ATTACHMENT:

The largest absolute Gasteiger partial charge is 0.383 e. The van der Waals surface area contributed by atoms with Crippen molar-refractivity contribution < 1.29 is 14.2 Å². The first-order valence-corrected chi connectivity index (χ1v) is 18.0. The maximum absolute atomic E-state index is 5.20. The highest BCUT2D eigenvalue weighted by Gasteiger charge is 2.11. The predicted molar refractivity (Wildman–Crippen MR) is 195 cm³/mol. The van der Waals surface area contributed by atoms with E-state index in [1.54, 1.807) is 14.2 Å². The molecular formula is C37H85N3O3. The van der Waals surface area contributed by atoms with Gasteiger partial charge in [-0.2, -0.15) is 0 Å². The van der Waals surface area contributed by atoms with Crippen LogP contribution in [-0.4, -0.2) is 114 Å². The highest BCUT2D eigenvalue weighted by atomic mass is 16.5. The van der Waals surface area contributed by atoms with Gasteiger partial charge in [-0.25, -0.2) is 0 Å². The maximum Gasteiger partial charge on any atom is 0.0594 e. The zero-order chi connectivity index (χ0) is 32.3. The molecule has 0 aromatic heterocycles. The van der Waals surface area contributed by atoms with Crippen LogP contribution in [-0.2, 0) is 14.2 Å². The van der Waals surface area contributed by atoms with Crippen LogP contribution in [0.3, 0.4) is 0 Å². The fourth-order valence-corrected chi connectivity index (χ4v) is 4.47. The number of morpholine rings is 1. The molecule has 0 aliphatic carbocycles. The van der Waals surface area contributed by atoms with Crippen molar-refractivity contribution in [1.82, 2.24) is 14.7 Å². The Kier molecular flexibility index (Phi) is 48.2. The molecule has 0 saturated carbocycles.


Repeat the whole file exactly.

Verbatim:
The largest absolute Gasteiger partial charge is 0.383 e. The van der Waals surface area contributed by atoms with Crippen molar-refractivity contribution < 1.29 is 14.2 Å². The first-order valence-corrected chi connectivity index (χ1v) is 18.0. The maximum absolute atomic E-state index is 5.20. The highest BCUT2D eigenvalue weighted by Gasteiger charge is 2.11. The predicted molar refractivity (Wildman–Crippen MR) is 195 cm³/mol. The van der Waals surface area contributed by atoms with E-state index in [1.54, 1.807) is 14.2 Å². The molecular formula is C37H85N3O3. The van der Waals surface area contributed by atoms with Gasteiger partial charge in [-0.2, -0.15) is 0 Å². The van der Waals surface area contributed by atoms with Crippen LogP contribution in [-0.4, -0.2) is 114 Å². The highest BCUT2D eigenvalue weighted by atomic mass is 16.5. The van der Waals surface area contributed by atoms with Gasteiger partial charge in [-0.25, -0.2) is 0 Å². The maximum Gasteiger partial charge on any atom is 0.0594 e. The zero-order chi connectivity index (χ0) is 32.3. The molecule has 0 aromatic heterocycles. The van der Waals surface area contributed by atoms with Crippen LogP contribution in [-0.2, 0) is 14.2 Å². The van der Waals surface area contributed by atoms with Crippen LogP contribution in [0.3, 0.4) is 0 Å². The fourth-order valence-corrected chi connectivity index (χ4v) is 4.47. The number of morpholine rings is 1. The molecule has 0 aliphatic carbocycles. The van der Waals surface area contributed by atoms with Crippen molar-refractivity contribution in [1.82, 2.24) is 14.7 Å². The Kier molecular flexibility index (Phi) is 48.2. The molecule has 0 saturated carbocycles.